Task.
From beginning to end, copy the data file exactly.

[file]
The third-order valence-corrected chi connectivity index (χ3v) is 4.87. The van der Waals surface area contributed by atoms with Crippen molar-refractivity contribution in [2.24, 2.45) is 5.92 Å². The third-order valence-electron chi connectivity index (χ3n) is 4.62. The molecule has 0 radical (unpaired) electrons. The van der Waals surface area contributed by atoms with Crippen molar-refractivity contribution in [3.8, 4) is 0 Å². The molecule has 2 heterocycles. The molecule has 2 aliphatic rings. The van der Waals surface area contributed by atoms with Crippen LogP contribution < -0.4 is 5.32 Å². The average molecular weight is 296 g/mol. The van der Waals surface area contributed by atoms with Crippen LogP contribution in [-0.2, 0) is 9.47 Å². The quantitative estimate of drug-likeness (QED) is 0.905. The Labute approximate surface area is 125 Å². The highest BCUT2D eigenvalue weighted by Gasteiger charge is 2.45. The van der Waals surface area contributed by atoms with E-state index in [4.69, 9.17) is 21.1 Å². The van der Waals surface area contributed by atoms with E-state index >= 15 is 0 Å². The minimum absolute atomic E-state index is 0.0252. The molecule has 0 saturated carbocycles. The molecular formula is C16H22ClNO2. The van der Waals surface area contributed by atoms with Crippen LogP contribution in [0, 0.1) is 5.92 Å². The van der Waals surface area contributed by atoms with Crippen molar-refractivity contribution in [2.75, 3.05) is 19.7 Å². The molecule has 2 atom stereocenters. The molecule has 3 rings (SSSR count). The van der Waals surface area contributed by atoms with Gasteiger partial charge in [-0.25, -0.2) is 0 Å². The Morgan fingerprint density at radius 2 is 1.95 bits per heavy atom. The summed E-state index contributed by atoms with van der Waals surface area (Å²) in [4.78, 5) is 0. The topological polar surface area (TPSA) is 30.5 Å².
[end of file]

The third-order valence-corrected chi connectivity index (χ3v) is 4.87. The van der Waals surface area contributed by atoms with Crippen molar-refractivity contribution in [2.24, 2.45) is 5.92 Å². The third-order valence-electron chi connectivity index (χ3n) is 4.62. The molecule has 0 radical (unpaired) electrons. The van der Waals surface area contributed by atoms with Crippen molar-refractivity contribution in [3.8, 4) is 0 Å². The molecule has 2 heterocycles. The molecule has 2 aliphatic rings. The van der Waals surface area contributed by atoms with Crippen LogP contribution < -0.4 is 5.32 Å². The average molecular weight is 296 g/mol. The van der Waals surface area contributed by atoms with Crippen LogP contribution in [-0.2, 0) is 9.47 Å². The quantitative estimate of drug-likeness (QED) is 0.905. The Labute approximate surface area is 125 Å². The highest BCUT2D eigenvalue weighted by Gasteiger charge is 2.45. The van der Waals surface area contributed by atoms with E-state index in [4.69, 9.17) is 21.1 Å². The van der Waals surface area contributed by atoms with E-state index >= 15 is 0 Å². The minimum absolute atomic E-state index is 0.0252. The molecule has 0 saturated carbocycles. The molecular formula is C16H22ClNO2. The van der Waals surface area contributed by atoms with Crippen LogP contribution in [0, 0.1) is 5.92 Å². The van der Waals surface area contributed by atoms with Crippen molar-refractivity contribution in [2.75, 3.05) is 19.7 Å². The molecule has 2 atom stereocenters. The molecule has 3 rings (SSSR count). The van der Waals surface area contributed by atoms with Gasteiger partial charge in [-0.25, -0.2) is 0 Å². The Morgan fingerprint density at radius 2 is 1.95 bits per heavy atom. The summed E-state index contributed by atoms with van der Waals surface area (Å²) in [4.78, 5) is 0. The topological polar surface area (TPSA) is 30.5 Å².